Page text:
COA Shorebird & Tern Workshop (and beyond)

Sunday's COA Shorebird & Tern Workshop got off to a great start when Frank Mantlik spotted a HUDSONIAN GODWIT as it flew into the lagoon at Sandy Point in West Haven. Most, if not all participants got decent scope views of this adult bird before it was flushed by the incoming tide. After a lengthy flight around the harbor, the bird re-settled onto the outermost sand bar where it remained until we left after 9am. Although we can't know for sure, this godwit was likely a product of the morning's inclement weather and east winds...the best weather pattern for finding Hudwits in CT.

poor record shot of the godwit...low light, wind, and rain made for tough digiscoping conditions

Other Sandy Pt highlights included a few Clapper Rails and an immature SORA for the earliest birders. The remaining shorebirds were common species, and the only terns about were a couple dozen Commons.

We moved on to Milford Point for high tide, where numbers and diversity were certainly strong enough to keep us entertained for a while. The first thing we noted upon arrival was the presence of a flock of 41 Lesser Yellowlegs on the sandbar, an unusually high count for this species, especially on the Milford Pt sandbars (they tend to prefer marshes and muddy pools). Hidden in this flock were 4 STILT SANDPIPERS. We can thank the weather again for this one. Lesser 'legs and Stilt Sandpipers are often grounded together by late August rains (particularly the last 10 days of the month, it seems).

A flock of 19 juvenile Willets, also quite high for the date and location, on the same sandbar was composed of 4 "WESTERN" and 15 "Eastern" Willets. Participants were treated to side-by-side
comparisons of these two subspecies. More common shorebirds carpeted the shrinking sandbar as the time came in.

Terns were constantly coming and going from the sandbars, and several feeding flocks were diving around the mouth of the river. Two immature FORSTER'S TERNS were cooperative, and Frank Mantlik picked out a single BLACK TERN as it was foraging closer to the Stratford side of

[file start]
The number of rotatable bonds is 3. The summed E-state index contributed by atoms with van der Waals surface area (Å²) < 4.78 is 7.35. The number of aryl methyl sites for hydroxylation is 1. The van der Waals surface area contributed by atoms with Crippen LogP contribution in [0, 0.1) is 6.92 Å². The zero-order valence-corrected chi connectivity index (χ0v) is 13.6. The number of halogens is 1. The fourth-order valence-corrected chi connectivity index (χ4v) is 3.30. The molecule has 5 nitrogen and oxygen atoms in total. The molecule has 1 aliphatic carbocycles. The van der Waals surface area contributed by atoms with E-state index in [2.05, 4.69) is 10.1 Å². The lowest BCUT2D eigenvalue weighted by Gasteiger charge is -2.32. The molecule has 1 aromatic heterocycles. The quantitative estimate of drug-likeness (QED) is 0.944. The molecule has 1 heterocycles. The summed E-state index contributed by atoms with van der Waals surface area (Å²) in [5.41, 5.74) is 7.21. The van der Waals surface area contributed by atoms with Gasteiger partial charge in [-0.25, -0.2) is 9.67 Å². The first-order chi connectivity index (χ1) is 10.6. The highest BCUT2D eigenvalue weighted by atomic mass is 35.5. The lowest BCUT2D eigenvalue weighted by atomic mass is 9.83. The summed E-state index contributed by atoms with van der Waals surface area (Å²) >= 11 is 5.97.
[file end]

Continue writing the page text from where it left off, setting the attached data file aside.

the river mouth.

In all, during the "official" workshop, 14 shorebird species and 4 tern species were seen. Other participants may have more to add.

Afterwards a few birders spilled over into Stratford. Stratford Marina held the continuing mostly basic-plumaged LONG-BILLED DOWITCHER. At the Access Road pools, Frank found a worn alternate adult LONG-BILLED DOWITCHER, and an adult Pectoral Sandpiper dropped in.

adult Long-billed Dowitcher at the Access Road pools in Stratford

The mudflats at the end of Oak Bluffs Ave, just outside the Long Beach entrance, held another (or part of the same?) flock of Lesser Yellowlegs and Stilt Sandpipers. There were well over 50 LEYE in this flock, and there were again 4 STILT SANDPIPERS (2 ad, 2 juv). Two more Pectoral Sandpipers here (1 ad, 1 juv).

4 Stilt Sandpipers, Stratford

On my way home I stopped at Mackenzie Reservoir in Wallingford which has again been drawn down for the summer. The mudflats are extensive right now, and there is a large area of grass and weeds growing in that may be appealing to the grasspipers. This spot deserves frequent checks over the next few weeks and could pull in a Baird's or Buff-breast if lucky. I saw:

3 Spotted Sandpiper
2 Lr Yellowlegs
53 Semipalmated Sandpipers
19 Least Sandpipers

In all I observed 18 species of shorebird today, which is about what you can expect at this time of year over several hours in different habitats. Today was more about quality, with the godwit, LB Dows, and several Stilt Sands being the highlights. Several possible species were missed. For example, we missed White-rump, Western Sandpiper, Piping Plover (most, if not all, have departed), Whimbrel, Knot, Golden-Plover.

- Nick


Popular posts from this blog

Warblers in Flight: A Photographic Collection

Last winter's gull review

Guest Post by Tim Spahr: Finding Connecticut Warblers in Fall Migration